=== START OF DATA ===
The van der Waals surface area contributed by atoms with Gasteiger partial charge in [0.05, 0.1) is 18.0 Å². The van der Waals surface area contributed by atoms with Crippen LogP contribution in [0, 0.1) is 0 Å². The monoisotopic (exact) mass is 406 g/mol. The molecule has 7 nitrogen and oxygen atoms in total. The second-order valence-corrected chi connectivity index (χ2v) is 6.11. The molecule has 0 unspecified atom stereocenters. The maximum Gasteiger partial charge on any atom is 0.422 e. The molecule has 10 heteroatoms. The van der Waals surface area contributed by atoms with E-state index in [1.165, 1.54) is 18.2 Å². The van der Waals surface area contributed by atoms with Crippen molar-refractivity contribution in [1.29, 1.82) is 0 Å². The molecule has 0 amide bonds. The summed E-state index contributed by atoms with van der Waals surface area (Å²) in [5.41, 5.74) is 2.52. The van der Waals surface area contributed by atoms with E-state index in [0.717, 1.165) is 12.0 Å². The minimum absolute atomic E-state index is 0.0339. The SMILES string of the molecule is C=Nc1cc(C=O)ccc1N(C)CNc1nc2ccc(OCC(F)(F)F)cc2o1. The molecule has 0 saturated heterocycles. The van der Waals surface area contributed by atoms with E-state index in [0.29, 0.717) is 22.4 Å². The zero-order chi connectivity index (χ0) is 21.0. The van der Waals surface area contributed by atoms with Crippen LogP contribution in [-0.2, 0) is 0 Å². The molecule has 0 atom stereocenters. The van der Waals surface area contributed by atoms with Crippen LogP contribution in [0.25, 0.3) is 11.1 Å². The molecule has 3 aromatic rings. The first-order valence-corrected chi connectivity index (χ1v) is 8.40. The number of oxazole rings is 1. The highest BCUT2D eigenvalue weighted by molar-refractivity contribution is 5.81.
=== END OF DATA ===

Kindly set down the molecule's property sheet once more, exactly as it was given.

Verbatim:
The van der Waals surface area contributed by atoms with Gasteiger partial charge in [0.05, 0.1) is 18.0 Å². The van der Waals surface area contributed by atoms with Crippen LogP contribution in [0, 0.1) is 0 Å². The monoisotopic (exact) mass is 406 g/mol. The molecule has 7 nitrogen and oxygen atoms in total. The second-order valence-corrected chi connectivity index (χ2v) is 6.11. The molecule has 0 unspecified atom stereocenters. The maximum Gasteiger partial charge on any atom is 0.422 e. The molecule has 10 heteroatoms. The van der Waals surface area contributed by atoms with E-state index in [1.165, 1.54) is 18.2 Å². The van der Waals surface area contributed by atoms with Crippen molar-refractivity contribution in [1.29, 1.82) is 0 Å². The molecule has 0 amide bonds. The summed E-state index contributed by atoms with van der Waals surface area (Å²) in [5.41, 5.74) is 2.52. The van der Waals surface area contributed by atoms with E-state index in [0.717, 1.165) is 12.0 Å². The minimum absolute atomic E-state index is 0.0339. The SMILES string of the molecule is C=Nc1cc(C=O)ccc1N(C)CNc1nc2ccc(OCC(F)(F)F)cc2o1. The molecule has 0 saturated heterocycles. The van der Waals surface area contributed by atoms with E-state index in [0.29, 0.717) is 22.4 Å². The zero-order chi connectivity index (χ0) is 21.0. The van der Waals surface area contributed by atoms with Crippen LogP contribution in [-0.2, 0) is 0 Å². The molecule has 0 atom stereocenters. The van der Waals surface area contributed by atoms with Crippen LogP contribution in [0.25, 0.3) is 11.1 Å². The molecule has 3 aromatic rings. The first-order valence-corrected chi connectivity index (χ1v) is 8.40. The number of oxazole rings is 1. The highest BCUT2D eigenvalue weighted by molar-refractivity contribution is 5.81.